By Amy Soricelli, Vice President, Career Services, Berkeley College
We have all heard the expressions “put your best foot forward” as well as “you never get a second chance to make a good first impression.” But what do these expressions really mean in the world of employment and the job search? They mean everything.
The interview process can be daunting, so what can you do to put your best look forward? Let’s begin at the top. For instance, what does your hair say about you? Is it neat? Can you maintain strong eye contact with a recruiter without having to move your eyes away? Do you need a trim or a haircut? Do you feel comfortable with your style?
Is your make-up appropriate for the industry you are interviewing with? Does your make-up complement your features or is it a distraction? Does the industry you are hoping to enter appreciate a more subdued look – are you going to be a fit in terms of how you like to dress and how the organization “expects you to appear”?
How much jewelry are you wearing and do you make noise as you walk down the corridor? What do your accessories say about you and do they add something to your image or are they distracting?
Let’s talk clothes. Of course, you have done industry research and have modeled your outfit after industry standards. You know that a start-up music company might be okay with an interviewee in casual (but clean) jeans and a band T-shirt; a prominent financial firm on Wall Street expects the blue suit and string of pearls.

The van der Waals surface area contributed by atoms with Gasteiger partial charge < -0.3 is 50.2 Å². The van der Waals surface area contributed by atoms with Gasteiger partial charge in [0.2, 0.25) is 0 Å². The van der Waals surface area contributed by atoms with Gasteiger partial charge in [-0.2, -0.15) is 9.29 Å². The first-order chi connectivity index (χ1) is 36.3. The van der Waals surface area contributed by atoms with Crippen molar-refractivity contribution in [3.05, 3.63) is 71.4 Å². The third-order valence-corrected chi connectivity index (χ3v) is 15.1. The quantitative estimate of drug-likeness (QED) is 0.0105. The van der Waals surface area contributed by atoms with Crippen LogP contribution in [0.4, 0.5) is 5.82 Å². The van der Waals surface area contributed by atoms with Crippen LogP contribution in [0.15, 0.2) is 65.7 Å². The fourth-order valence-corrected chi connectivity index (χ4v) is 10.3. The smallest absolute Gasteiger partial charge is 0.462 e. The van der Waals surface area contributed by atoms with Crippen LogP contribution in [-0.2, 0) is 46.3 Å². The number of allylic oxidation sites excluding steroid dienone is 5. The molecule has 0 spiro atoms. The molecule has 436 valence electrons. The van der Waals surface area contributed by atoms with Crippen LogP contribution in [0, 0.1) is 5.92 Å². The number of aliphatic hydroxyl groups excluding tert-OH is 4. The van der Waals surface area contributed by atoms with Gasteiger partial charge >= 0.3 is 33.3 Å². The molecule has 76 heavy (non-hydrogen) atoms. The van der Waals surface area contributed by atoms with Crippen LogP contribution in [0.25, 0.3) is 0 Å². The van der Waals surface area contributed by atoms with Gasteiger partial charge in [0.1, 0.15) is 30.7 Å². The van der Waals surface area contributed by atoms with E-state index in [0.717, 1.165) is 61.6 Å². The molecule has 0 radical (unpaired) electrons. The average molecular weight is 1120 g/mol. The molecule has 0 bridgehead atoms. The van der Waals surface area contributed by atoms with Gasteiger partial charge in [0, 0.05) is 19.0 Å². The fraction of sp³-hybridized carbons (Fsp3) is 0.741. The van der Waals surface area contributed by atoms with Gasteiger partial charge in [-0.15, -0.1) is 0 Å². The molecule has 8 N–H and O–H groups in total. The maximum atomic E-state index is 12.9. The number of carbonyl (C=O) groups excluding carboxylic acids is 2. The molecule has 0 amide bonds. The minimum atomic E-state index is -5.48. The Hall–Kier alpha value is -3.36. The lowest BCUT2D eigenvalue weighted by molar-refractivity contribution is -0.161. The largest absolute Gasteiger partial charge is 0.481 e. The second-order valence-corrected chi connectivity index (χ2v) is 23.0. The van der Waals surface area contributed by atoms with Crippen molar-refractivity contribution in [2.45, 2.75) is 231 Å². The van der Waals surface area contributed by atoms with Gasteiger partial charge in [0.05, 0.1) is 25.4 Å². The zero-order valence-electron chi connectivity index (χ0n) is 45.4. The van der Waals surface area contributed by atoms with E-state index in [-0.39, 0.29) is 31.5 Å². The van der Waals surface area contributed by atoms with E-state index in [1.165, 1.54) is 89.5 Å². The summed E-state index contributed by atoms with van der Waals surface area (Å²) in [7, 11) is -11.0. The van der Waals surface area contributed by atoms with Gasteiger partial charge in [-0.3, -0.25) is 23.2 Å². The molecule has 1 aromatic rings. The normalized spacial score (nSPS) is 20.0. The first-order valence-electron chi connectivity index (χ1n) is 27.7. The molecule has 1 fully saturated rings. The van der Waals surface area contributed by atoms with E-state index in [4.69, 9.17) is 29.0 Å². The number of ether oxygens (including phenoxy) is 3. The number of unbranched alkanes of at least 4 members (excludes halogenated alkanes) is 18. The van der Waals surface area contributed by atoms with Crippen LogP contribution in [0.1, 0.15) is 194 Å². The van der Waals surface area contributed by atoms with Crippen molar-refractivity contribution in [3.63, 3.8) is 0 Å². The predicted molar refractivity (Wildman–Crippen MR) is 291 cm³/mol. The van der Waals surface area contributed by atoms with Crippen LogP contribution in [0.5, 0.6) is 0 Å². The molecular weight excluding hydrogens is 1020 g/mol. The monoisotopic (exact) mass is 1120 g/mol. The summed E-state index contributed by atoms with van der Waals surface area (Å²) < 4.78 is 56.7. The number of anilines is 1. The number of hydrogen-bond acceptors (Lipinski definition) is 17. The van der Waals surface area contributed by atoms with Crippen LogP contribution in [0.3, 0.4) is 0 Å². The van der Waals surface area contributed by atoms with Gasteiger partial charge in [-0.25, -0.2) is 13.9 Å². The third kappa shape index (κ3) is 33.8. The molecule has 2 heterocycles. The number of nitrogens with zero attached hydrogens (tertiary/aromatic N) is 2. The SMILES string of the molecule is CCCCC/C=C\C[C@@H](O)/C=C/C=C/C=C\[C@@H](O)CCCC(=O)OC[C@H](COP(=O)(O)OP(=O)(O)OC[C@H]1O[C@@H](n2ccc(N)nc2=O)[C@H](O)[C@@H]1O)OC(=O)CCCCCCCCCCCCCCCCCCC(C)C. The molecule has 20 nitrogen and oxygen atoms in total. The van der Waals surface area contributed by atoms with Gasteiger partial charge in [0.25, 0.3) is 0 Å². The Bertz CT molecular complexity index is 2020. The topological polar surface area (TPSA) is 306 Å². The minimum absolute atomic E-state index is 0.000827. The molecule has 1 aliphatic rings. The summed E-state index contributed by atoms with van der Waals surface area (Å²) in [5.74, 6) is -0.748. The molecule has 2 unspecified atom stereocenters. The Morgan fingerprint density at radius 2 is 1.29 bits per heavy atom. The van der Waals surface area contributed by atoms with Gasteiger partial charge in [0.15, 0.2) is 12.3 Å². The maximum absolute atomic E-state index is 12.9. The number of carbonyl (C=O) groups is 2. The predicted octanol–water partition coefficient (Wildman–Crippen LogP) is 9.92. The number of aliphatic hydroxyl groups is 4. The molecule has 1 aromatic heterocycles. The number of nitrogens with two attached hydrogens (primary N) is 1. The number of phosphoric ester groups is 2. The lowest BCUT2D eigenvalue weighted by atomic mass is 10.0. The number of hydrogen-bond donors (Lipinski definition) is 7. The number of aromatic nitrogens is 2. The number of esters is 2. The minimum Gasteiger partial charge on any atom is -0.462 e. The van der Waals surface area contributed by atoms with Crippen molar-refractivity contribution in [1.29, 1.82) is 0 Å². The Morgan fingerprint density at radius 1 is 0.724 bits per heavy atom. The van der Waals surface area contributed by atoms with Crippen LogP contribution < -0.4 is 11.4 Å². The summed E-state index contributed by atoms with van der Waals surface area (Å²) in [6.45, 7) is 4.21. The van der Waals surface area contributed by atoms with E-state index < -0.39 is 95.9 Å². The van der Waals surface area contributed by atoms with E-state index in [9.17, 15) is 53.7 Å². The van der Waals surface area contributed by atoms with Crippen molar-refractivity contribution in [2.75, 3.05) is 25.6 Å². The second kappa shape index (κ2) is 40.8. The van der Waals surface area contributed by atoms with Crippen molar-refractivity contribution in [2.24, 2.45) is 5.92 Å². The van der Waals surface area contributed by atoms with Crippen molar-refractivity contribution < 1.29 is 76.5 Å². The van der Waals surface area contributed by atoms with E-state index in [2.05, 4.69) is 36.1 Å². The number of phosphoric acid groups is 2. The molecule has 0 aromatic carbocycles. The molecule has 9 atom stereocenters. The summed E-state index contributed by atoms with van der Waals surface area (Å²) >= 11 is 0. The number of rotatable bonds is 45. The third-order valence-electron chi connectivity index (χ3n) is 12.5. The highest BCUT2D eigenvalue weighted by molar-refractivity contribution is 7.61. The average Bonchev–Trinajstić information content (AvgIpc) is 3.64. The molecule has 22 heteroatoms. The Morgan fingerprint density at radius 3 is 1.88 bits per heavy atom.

Blouses must close with no gaps, shoes must be shined, nails must be clean and neat, skirts cannot be too short or too tight, ties must be tied neatly, handshakes must be firm.
The process of getting to know someone so he/she can consider you for a position in their firm should not be side-tracked by inappropriate attire. The goal of each and every interview is to talk to your skills, your talents, the unique qualities that you bring to the organization in the hope of adding value. You want to get the job and not make a fashion statement – unless, of course, the job requires you to do so.
You do not need to spend a great deal of money on interview attire: simplicity is best.
The most important thing to consider when dressing for an interview is that you want the interviewer to focus on your skills, your experience, your talent. The best impression you can make is an understated version of the best you can be.
Amy Soricelli, is Vice President of Career Services at Berkeley College. The Career Services department is comprised of more than 30 counselors dedicated to assisting students in identifying and pursuing internship and job opportunities. Career counselors instruct each student on the proper creation and usage of LinkedIn in order to get a competitive edge in the marketplace. In addition to accessing career attire, career services comprise resume and digital brand development, access to digital career-related platforms, career fairs and other business networking opportunities.